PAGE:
Facio, an intellectual whose thinking and work would play a major part in the evolution of Costa Rica for years to come, was a leading figure of the Centre of Study of National Problems, which was established in 1937 and grew out of law students coming together to form the Cultural Association of Law Students of Costa Rica.

The Second Republic and José Figueres

José Figueres Ferrer

Enter José Figueres Ferrer, co-founder of the National Liberation Party (PLN). Earlier Figueres had been arrested and extradited when he held a radio broadcast criticising the government for corruption.  In charge Figueres would go to be seen as one of Costa Rica’s most influential and respected leaders putting in place a deep set of social and political reforms.

All was part of a new constitution, the second republic, which included giving women and people of African descent the right to vote, offering loans at low costs to most of the population and the emergence of a Costa Rican welfare state providing an extensive social security and public health system.

costa rica flag

First country in the world to abolish its army

In 1949 in a bold move Costa Rica became the first country to abolish its army. The military budget would be redirected providing a huge investment in education. Figueres would press on with his ambitious socialist programme, including introducing a social security system and nationalising banks. All of which would provide the foundation for a more egalitarian society during most of the 19th and 20th centuries.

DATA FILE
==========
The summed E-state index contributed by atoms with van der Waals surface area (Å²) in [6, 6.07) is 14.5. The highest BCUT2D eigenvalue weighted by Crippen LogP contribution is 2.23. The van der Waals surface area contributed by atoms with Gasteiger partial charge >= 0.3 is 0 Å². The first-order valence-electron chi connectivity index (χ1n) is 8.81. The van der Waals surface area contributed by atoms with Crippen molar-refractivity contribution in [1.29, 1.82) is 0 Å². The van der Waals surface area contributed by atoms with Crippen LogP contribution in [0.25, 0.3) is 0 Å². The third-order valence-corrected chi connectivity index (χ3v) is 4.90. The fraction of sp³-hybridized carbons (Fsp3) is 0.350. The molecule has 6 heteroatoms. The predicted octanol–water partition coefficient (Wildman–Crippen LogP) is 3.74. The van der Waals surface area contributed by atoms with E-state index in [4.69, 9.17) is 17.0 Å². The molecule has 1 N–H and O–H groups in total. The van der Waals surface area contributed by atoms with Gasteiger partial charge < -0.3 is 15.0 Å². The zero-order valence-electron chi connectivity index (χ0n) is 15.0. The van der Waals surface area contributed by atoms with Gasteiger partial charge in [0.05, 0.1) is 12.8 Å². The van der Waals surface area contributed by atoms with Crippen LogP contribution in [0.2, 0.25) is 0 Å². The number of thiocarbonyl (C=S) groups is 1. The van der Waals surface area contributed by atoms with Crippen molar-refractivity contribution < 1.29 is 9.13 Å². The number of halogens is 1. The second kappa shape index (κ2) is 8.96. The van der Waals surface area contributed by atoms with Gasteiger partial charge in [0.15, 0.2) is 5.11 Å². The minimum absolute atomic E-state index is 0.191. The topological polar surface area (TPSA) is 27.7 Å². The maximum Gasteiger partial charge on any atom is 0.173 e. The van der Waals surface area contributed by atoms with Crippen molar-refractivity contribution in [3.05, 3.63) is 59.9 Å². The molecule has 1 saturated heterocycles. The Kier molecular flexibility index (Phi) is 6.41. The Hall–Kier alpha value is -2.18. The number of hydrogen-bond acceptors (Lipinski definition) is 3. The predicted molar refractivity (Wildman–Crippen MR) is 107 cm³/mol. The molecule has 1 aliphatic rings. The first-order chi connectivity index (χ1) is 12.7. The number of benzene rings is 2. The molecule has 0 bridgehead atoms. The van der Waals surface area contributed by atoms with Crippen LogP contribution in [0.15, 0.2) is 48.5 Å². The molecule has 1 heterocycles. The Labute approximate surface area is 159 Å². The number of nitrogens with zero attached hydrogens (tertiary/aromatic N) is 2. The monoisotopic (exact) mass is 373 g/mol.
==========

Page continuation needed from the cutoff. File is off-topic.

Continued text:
President Oscar Arias Sanchez in 1987 was awarded the Nobel Peace Prize for stopping the Nicaraguan War, a war which America under President Reagan was deeply implicated adding to their history of shocking intervention in the small country. Sanchez managed to get all five of the Central America presidents to sign his peace plan.

Environment and Innovation

It’s evident from some of the earliest found artefacts that the people in this relatively small place in the world believed in close ties with nature. Today the country is upholding its beliefs in looking after the land with its progressive environment and sustainability goals. The biodiverse nation, with 25% of its land protected as reserves, become the first Latin American country and also in the Americas to ban hunting .

In 2010 it won the Future Policy award for pioneering legal protection of natural wealth and biodiversity. In 2007 the government set out plans for Costa Rica to become the first carbon-neutral country by 2012 – 2030. Currently fossil fuel power plants account for 4 percent of the country’s electricity, while 78 percent comes from hydropower and 18 percent from wind and geothermal power.